Carl-Henrik Heldin, chairman of the Board of Directors of the Nobel Foundation, opened the ceremony with remarks in English about the value of science and scientific progress, including a quote from Carl Sagan: “There are many hypotheses in science which are wrong. That’s perfectly all right: it’s the aperture to finding out what’s right. Science is a self-correcting process.”

Afterward, some 1,300 people, including the king and queen of Sweden, attended a formal banquet at city hall for a three-course meal.

Stenger, who has attended his fair share of fancy occasions as a university president, described the scene as “unbelievable.” The menu featured caviar, stuffed duck and several desserts. “I can’t imagine anything being more elaborate than this banquet,” Stenger says. He heard there were 50 chefs and 350 waiters on hand for the occasion.

Whittingham and his wife were seated at the king and queen’s table. One person representing each prize gets to speak, and Whittingham represented his colleagues.

He took the opportunity to celebrate innovation across the world: “This prize also reinforces that science is truly an international endeavor involving most of the countries in this world,” he remarked. “I am an Englishman in America. John Goodenough, an American, made his inventions in England. Akira Yoshino was in Japan. Science knows no geographical boundaries.”

Stenger says Whittingham was the only speaker who addressed the human dimension of his work, not just the research itself. “He was so humble,” Stenger says. “It was a great speech with just a perfect message.”

Whittingham, who sometimes used to wonder if his research was “too applied” to attract the notice of the Nobel committee, now says he thinks the invention fits Alfred Nobel’s original plan for the prizes quite well. Nobel specified in his will that the bulk of his fortune should be used for prizes in physics, chemistry, physiology or medicine, literature and peace to those who “have conferred the greatest benefit to humankind.”

Everyone can relate to batteries, Whittingham says, and maybe even understand them a little. After all, these days almost everyone is walking around with lithium-ion batteries in their cellphones and laptops.

Now he says he prefers to describe his work as “focused” research. “There’s some goal in mind; it’s not just research for its own sake,” Whittingham says. “I like to feel it makes a difference.”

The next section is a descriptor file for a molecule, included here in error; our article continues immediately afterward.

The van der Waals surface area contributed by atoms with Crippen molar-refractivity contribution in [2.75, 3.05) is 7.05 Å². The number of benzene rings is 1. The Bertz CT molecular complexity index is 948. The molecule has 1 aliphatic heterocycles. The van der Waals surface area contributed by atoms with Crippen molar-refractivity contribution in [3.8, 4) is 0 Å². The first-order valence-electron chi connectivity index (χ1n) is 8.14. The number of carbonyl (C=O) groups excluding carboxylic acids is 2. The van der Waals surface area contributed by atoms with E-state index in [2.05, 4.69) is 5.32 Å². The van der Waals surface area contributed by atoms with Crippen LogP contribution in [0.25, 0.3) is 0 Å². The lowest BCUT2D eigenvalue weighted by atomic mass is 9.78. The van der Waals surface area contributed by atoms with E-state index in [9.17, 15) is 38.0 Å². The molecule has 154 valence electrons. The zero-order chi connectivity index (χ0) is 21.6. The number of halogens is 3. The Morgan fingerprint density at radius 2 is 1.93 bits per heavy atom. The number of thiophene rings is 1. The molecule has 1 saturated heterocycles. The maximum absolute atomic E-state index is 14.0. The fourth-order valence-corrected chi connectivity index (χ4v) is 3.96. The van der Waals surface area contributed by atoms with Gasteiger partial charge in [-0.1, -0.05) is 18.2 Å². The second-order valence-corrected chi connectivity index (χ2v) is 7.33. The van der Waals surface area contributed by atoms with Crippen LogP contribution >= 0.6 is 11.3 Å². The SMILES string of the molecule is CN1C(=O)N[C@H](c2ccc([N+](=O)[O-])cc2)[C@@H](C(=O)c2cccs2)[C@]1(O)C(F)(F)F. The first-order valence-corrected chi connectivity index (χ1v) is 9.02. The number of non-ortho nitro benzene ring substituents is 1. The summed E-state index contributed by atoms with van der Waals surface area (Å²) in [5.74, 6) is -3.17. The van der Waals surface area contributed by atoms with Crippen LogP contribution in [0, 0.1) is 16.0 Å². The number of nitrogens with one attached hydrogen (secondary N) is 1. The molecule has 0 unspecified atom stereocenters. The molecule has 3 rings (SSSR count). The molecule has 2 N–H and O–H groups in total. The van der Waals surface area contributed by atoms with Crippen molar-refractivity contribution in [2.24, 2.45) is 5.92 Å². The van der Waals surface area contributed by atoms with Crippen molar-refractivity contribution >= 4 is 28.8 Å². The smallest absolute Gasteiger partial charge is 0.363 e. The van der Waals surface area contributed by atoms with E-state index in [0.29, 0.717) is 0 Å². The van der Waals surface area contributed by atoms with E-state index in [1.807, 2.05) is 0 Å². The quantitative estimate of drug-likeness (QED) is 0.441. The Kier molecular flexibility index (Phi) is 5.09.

While Whittingham was in Sweden, the BBC broadcast a program called “Nobel Minds Debate.” He represented the chemistry laureates for the discussion. When moderator Zeinab Badawi described the invention of the lithium-ion battery, she didn’t hold back: “This provided stable, lightweight, renewable energy storage, helping to create the right conditions for a wireless world free of fossil fuels. The world’s most powerful battery.”

***

Whittingham was born in Nottingham, England, and attended school in Lincolnshire before going to New College, Oxford, where he did his undergraduate and graduate work in chemistry.

Whittingham’s father, a civil engineer, was the first in his family to go to college. Since then, relatives have embraced the sciences: Whittingham’s brother is also a chemist, and a niece earned her doctorate in materials science from Cambridge.

When he completed his degree at Oxford, Whittingham came to the United States for a postdoctoral fellowship at Stanford University.

“I wanted to see the world,” he recalls. “I wanted to see the sunshine. There was an opportunity in California, and I grabbed it!”

Several scientists from his former group at Oxford have gone on to do work at Stanford in the decades since. “It’s not a bad pedigree,” Whittingham says with a small smile.

After he completed his postdoctoral studies, Whittingham went to work at Exxon. This was before the oil crisis, he notes, and Exxon aspired to be the best energy company in the world, with investments in research related to renewable energy as well as oil.

The battery Whittingham and his team developed at Exxon was smaller than other rechargeable batteries of the day (lead-acid cells like the ones still found in many cars) and unlike smaller, disposable batteries (the kind you probably still use in your TV remote), it could be recharged.

The critical discovery? As Exxon explains: That when lithium ions were held between plates of titanium sulfide, the ions could move back and forth between the positive and negative contacts, creating electricity. Whittingham was the first to find a way to use lithium to store energy at room temperature and without the risk of explosion.